Pfizer’s vaccine must be stored and shipped at a shocking -94°F to remain effective. Moderna’s vaccine, meanwhile, should be stored at -4°F. If these temperatures are not maintained through every stage of the cold chain, certain elements could degrade, leaving the vaccine useless. Only at the final stage of the journey, when they’re thawed to perform immunizations, can vaccines come out of that deep freeze.

    The Moderna vaccine can be stored up to 30 days in normal refrigerator conditions; the Pfizer vaccine, up to five days. Both have a cold-storage shelf life of up to six months, so doses don’t need to be used immediately, as long as they’re stored properly.

    Their storage temperatures are probably so different due to the development and manufacturing processes, Dr. Talaat says, but because their formulations are private, there’s no way to know for certain.

    Why do the COVID-19 vaccines need to be kept so cold?

    The ultra-cold storage temperatures are a result of both vaccines’ mRNA technology. Any vaccine of this type is relatively fragile, Dr. Talaat explains, meaning they should be kept at lower temperatures. Heat them up too much and their potency (or the vaccines themselves) could degrade.

    “When we create biological substances, we want to prevent anything from happening to them, so often we’ll put them into really cold temperatures to keep them stable,” she says. “That helps them stay [effective] for as long as possible.”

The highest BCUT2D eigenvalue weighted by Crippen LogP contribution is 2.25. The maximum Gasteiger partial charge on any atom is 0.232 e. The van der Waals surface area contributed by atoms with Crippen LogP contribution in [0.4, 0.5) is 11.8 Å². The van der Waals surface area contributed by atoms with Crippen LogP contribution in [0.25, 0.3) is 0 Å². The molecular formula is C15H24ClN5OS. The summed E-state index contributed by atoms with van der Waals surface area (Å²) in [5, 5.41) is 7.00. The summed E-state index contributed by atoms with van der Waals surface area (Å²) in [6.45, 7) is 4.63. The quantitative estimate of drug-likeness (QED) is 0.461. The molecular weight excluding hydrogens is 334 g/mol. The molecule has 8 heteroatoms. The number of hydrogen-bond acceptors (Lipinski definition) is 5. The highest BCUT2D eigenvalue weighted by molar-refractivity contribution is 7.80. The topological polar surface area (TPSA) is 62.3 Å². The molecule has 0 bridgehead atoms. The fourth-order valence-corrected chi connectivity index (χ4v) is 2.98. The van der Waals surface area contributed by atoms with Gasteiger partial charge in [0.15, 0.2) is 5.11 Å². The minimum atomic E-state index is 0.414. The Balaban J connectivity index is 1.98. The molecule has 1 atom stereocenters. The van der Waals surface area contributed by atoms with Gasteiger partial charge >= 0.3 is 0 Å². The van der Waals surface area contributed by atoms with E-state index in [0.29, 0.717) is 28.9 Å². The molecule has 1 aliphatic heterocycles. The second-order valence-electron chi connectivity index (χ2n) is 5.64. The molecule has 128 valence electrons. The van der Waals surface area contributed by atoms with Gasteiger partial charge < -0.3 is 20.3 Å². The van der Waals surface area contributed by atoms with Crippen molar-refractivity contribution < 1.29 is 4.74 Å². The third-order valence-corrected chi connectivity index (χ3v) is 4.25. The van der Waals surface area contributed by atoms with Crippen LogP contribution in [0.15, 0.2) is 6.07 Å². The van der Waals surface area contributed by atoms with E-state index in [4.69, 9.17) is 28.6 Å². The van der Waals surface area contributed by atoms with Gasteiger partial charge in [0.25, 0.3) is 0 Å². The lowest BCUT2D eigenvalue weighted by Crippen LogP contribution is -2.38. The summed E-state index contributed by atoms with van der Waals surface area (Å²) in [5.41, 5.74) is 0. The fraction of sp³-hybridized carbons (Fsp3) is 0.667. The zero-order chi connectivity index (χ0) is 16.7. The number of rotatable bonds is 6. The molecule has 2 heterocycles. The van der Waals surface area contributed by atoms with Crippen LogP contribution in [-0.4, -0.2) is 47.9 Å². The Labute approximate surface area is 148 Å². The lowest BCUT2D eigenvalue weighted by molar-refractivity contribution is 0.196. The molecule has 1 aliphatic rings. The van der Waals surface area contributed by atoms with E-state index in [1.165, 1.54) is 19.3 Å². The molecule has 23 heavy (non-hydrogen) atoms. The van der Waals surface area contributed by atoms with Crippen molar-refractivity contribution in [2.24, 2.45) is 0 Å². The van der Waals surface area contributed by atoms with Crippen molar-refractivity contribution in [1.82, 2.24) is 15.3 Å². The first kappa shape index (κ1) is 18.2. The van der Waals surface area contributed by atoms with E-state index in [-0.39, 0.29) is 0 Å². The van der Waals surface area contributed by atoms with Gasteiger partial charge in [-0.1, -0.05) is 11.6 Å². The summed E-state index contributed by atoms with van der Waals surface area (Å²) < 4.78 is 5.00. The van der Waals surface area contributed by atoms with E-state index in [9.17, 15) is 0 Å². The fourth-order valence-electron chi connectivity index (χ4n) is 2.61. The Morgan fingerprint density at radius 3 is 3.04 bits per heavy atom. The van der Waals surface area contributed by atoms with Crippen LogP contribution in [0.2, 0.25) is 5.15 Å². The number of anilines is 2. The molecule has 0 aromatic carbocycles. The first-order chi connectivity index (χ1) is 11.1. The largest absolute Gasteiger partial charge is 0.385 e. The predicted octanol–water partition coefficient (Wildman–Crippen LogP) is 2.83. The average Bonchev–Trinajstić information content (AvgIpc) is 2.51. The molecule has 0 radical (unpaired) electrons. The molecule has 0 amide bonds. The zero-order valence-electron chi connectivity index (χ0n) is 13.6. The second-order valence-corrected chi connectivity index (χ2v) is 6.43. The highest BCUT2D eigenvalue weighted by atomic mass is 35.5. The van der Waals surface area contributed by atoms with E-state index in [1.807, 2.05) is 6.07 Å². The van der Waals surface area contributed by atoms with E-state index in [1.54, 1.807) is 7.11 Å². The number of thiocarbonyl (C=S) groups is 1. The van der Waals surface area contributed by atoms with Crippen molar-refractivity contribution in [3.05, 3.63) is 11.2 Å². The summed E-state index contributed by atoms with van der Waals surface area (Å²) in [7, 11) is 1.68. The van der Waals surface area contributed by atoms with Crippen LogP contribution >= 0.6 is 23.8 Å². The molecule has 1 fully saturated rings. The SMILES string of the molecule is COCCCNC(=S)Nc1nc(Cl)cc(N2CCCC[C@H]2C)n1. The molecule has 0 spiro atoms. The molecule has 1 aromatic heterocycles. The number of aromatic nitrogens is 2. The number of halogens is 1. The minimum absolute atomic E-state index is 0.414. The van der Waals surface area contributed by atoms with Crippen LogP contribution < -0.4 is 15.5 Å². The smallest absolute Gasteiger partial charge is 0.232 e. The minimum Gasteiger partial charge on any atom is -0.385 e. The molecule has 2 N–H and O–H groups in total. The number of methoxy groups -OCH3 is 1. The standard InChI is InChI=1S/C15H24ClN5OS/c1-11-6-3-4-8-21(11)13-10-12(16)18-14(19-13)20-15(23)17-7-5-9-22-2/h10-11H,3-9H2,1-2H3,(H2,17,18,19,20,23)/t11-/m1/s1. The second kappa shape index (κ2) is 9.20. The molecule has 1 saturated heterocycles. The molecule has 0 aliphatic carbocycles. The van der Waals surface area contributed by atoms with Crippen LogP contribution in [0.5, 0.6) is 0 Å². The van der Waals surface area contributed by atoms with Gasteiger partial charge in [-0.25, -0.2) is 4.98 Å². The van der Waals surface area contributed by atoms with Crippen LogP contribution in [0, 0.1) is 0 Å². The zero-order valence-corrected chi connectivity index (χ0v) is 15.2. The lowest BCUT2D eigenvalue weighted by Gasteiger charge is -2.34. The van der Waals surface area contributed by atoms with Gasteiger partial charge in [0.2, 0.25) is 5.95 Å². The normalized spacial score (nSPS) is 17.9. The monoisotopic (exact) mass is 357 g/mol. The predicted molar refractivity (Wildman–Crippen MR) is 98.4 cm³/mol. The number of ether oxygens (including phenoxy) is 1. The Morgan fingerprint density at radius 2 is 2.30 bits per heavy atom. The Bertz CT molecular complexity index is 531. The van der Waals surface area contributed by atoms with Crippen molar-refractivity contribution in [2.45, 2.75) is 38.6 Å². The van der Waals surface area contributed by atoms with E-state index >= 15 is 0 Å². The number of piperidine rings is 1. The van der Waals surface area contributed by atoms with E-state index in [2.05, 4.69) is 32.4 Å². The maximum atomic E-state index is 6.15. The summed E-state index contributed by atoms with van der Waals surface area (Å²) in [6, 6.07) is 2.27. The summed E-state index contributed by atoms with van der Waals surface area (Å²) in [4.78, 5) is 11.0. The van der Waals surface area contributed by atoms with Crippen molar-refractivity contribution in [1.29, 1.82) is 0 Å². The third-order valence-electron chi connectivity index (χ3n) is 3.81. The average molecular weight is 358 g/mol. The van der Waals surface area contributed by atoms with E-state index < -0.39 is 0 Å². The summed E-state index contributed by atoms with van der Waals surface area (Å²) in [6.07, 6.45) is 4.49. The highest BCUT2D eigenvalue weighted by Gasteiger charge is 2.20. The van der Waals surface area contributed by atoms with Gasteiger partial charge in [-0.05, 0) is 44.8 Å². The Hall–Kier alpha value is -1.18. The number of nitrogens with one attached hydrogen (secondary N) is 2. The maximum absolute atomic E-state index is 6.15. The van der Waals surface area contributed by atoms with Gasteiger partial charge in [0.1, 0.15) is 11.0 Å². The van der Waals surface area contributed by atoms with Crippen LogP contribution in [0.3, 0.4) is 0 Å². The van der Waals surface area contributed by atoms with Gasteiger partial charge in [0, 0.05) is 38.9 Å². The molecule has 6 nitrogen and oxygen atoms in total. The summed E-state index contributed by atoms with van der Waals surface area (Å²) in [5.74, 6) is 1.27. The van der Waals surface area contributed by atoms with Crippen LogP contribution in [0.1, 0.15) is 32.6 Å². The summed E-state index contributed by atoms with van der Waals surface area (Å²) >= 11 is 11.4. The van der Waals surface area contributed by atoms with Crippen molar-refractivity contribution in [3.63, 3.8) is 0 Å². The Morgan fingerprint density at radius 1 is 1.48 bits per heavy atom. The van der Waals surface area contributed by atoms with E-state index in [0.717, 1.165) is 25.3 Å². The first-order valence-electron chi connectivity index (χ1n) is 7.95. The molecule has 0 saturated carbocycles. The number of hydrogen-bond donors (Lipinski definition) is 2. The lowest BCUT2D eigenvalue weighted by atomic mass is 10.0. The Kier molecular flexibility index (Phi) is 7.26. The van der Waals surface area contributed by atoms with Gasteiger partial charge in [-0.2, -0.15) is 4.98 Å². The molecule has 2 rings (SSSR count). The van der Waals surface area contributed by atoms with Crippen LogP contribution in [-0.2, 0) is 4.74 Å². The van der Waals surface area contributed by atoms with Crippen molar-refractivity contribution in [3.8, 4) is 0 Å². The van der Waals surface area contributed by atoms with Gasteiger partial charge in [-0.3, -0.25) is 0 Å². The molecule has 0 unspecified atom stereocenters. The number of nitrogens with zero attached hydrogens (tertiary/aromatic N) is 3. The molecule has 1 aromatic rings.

When vaccines are developed, they go through stability testing—basically taking them out of the freezer and checking that they’re holding up well. Lower storage temperatures generally equate to higher stability, at least at first, Dr. Talaat explains. In order to store them at higher (but still cold) temperatures, researchers either prove that vaccines remain effective at the new temperature or add certain stabilizers to their ingredients list.

    Neither COVID-19 vaccine has been around long enough for thorough stability testing resulting in more convenient temperatures. “You want to make sure it works before you get there,” Dr. Talaat says. Because experts have worked so hard to get these vaccines out quickly, they haven’t necessarily had the spare time to check what could keep the vaccines stable at higher temperatures. (After all, more than 300,000 Americans have died of COVID-19 this year.)